Britain's leading nuclear scientist has said research into nuclear fusion is something all nations of the world should be putting money into.
UK Atomic Energy Authority Chief Executive Prof Steven Cowley said because of climate change, the potential of nuclear fusion to provide for our energy needs is something no country can ignore.
Prof Cowley is also Director of the UK's main fusion research centre, the Culham Centre for Fusion Energy.
Nuclear fusion is the process that happens inside the sun.
It involves combining the nuclei of two light atoms together to make one heavier atom.
The process creates a large amount of energy, which scientists believe they will be able to harness to generate electricity into the future.
It is different to nuclear fission, which involves the splitting of atoms to create energy.
Prof Cowley said fusion is a wonderful way of producing energy, as there are millions of years worth of fuel available, it is clean, does not create much waste and does not involve CO2 emissions.
He said he knows it can work as his lab in the UK has produced 16 megawatts of power using fusion.
The challenge is to design a system to produce fusion at an affordable cost, he added.
Prof Cowley is one of hundreds of scientists currently involved in the development of a new fusion reactor facility in the south of France.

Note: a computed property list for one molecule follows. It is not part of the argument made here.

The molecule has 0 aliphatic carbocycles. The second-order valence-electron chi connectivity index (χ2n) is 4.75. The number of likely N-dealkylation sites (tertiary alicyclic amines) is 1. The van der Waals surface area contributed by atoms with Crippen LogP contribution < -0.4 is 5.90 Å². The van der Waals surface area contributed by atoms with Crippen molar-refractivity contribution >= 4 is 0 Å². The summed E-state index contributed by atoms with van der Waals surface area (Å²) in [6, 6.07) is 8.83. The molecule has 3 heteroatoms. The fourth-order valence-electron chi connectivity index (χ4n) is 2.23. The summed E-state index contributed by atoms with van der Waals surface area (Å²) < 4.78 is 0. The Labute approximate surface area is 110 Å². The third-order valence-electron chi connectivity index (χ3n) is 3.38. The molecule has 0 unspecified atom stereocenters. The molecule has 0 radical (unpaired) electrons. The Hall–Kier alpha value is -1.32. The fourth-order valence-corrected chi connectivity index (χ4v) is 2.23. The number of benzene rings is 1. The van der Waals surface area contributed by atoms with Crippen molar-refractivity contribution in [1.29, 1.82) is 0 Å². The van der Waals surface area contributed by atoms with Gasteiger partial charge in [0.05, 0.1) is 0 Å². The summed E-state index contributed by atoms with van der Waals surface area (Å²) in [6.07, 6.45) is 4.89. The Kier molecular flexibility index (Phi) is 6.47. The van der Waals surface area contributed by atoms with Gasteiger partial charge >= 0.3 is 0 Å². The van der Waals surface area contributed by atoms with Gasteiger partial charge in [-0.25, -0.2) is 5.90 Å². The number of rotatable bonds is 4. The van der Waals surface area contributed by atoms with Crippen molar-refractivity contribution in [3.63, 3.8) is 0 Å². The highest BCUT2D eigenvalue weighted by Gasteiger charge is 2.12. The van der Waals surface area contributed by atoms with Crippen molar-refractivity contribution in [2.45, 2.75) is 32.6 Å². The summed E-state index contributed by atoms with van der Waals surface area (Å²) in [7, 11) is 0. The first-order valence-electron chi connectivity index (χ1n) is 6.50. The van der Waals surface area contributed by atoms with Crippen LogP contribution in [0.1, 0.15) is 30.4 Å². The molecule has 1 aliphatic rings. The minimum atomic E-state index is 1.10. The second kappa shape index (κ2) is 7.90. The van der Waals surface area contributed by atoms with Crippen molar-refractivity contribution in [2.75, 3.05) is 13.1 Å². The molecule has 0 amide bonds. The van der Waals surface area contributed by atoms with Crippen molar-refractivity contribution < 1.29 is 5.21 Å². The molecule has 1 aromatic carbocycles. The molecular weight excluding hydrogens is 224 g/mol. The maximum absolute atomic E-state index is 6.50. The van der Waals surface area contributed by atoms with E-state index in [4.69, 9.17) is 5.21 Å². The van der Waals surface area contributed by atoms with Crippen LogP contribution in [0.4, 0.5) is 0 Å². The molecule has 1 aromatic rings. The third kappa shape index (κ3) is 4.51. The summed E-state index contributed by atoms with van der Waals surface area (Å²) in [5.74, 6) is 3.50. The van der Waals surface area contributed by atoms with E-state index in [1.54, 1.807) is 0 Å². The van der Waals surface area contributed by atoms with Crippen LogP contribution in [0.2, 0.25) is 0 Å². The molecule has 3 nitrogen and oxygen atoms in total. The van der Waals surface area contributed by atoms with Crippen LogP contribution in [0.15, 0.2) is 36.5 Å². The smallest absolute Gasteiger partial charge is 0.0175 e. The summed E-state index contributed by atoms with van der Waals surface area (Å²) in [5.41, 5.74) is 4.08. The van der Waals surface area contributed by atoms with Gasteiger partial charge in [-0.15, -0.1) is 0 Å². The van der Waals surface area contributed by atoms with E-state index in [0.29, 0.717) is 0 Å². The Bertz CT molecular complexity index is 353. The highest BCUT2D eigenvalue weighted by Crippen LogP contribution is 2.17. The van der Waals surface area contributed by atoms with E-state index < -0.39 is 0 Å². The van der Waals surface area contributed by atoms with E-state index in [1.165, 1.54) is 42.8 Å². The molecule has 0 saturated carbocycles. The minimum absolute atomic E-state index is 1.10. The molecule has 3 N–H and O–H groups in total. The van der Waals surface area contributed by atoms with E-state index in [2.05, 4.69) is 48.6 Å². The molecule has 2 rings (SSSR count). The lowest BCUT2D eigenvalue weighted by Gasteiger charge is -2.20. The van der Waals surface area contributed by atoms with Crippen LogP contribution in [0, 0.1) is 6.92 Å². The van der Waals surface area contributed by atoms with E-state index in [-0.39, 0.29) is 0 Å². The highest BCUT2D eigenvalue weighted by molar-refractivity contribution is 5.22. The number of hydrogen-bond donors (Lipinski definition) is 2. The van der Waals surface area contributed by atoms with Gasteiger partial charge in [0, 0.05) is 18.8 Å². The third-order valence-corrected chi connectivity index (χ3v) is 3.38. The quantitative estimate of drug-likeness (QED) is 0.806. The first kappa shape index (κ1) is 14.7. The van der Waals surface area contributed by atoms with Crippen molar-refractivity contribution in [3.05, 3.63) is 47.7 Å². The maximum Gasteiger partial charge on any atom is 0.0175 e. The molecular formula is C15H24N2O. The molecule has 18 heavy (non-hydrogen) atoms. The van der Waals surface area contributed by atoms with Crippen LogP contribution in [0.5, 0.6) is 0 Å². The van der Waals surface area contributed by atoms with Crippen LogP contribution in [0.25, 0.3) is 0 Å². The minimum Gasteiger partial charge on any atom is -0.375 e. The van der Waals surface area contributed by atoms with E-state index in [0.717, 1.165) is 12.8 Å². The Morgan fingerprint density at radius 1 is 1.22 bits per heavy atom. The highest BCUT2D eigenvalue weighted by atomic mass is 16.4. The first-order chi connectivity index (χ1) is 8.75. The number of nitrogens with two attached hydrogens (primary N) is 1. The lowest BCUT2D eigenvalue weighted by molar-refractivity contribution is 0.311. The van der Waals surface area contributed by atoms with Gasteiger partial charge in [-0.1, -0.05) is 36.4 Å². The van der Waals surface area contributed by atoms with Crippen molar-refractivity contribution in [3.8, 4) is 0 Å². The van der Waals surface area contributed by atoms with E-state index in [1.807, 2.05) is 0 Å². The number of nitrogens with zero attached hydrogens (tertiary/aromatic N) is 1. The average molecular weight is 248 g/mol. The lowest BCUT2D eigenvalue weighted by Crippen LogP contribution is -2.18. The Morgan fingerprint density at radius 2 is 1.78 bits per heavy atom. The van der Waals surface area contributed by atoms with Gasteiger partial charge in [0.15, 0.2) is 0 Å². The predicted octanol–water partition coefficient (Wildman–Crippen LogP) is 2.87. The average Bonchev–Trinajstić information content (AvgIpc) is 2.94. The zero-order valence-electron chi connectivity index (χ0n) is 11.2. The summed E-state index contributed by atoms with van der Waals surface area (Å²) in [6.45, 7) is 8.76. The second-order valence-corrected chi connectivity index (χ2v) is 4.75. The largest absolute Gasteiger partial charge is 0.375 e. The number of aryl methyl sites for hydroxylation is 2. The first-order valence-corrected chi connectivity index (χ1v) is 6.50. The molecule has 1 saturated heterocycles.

The ITER project is an international collaboration between nations who collectively make up half of the world's population.
It will see the building of an enormous complex machine known as a Tokamak, containing a million individual parts, which it is hoped will be used to generate the first power from nuclear fusion.
It will do this by generating a plasma at 150 million degrees celsius, ten times the temperature at the core of the sun.
However, the €13m project, which is only in the construction phase, has already been beset with problems and has been delayed.
Critics say it is another example of how fusion is always only "20 years away" and that in reality it will never be realised.
Prof Cowley said a lot of money has been given by countries to help with the construction of ITER.
However, he said research in the area needs to push on faster because of the speed and threat of global warming.
He said fusion is needed now and to bring that about requires enormous amounts of money.
Prof Crowley said Europe hopes to be producing energy using fusion by 2040, and China by 2030.
But he added the sooner it happens, the better.
A number of Irish scientists are working on the development and construction of ITER.
Research groups in DCU and UCC are also contributing to research in the field of fusion.
Prof Cowley was speaking to RTÉ News in Dublin ahead of an Astronomy Ireland lecture.